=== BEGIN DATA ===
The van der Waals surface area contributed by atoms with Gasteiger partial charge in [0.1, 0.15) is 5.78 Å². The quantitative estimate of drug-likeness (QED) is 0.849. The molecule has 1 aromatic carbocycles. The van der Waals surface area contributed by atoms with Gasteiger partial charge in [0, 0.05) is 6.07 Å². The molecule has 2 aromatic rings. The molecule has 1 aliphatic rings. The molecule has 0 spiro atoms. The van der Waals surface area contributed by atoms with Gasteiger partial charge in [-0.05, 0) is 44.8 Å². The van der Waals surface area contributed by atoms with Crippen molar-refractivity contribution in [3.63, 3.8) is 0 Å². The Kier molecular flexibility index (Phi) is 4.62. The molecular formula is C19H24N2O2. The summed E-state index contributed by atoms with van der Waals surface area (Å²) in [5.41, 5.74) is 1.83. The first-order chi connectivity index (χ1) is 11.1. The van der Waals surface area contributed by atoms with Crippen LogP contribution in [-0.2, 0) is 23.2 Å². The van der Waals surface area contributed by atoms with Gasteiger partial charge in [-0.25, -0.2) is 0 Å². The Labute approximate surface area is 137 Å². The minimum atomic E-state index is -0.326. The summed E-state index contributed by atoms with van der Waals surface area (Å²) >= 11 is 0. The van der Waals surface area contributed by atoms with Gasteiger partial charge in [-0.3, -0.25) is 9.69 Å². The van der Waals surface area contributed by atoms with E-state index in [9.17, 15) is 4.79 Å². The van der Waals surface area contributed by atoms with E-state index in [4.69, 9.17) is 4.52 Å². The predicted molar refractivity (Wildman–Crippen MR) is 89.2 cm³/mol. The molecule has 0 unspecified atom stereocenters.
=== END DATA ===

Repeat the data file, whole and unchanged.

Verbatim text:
The van der Waals surface area contributed by atoms with Gasteiger partial charge in [0.1, 0.15) is 5.78 Å². The quantitative estimate of drug-likeness (QED) is 0.849. The molecule has 1 aromatic carbocycles. The van der Waals surface area contributed by atoms with Gasteiger partial charge in [0, 0.05) is 6.07 Å². The molecule has 2 aromatic rings. The molecule has 1 aliphatic rings. The molecule has 0 spiro atoms. The van der Waals surface area contributed by atoms with Gasteiger partial charge in [-0.05, 0) is 44.8 Å². The van der Waals surface area contributed by atoms with Crippen molar-refractivity contribution in [3.63, 3.8) is 0 Å². The Kier molecular flexibility index (Phi) is 4.62. The molecular formula is C19H24N2O2. The summed E-state index contributed by atoms with van der Waals surface area (Å²) in [5.41, 5.74) is 1.83. The first-order chi connectivity index (χ1) is 11.1. The van der Waals surface area contributed by atoms with Crippen LogP contribution in [-0.2, 0) is 23.2 Å². The van der Waals surface area contributed by atoms with Gasteiger partial charge in [-0.25, -0.2) is 0 Å². The Labute approximate surface area is 137 Å². The minimum atomic E-state index is -0.326. The summed E-state index contributed by atoms with van der Waals surface area (Å²) >= 11 is 0. The van der Waals surface area contributed by atoms with Gasteiger partial charge in [-0.3, -0.25) is 9.69 Å². The van der Waals surface area contributed by atoms with E-state index in [9.17, 15) is 4.79 Å². The van der Waals surface area contributed by atoms with E-state index in [4.69, 9.17) is 4.52 Å². The predicted molar refractivity (Wildman–Crippen MR) is 89.2 cm³/mol. The molecule has 0 unspecified atom stereocenters.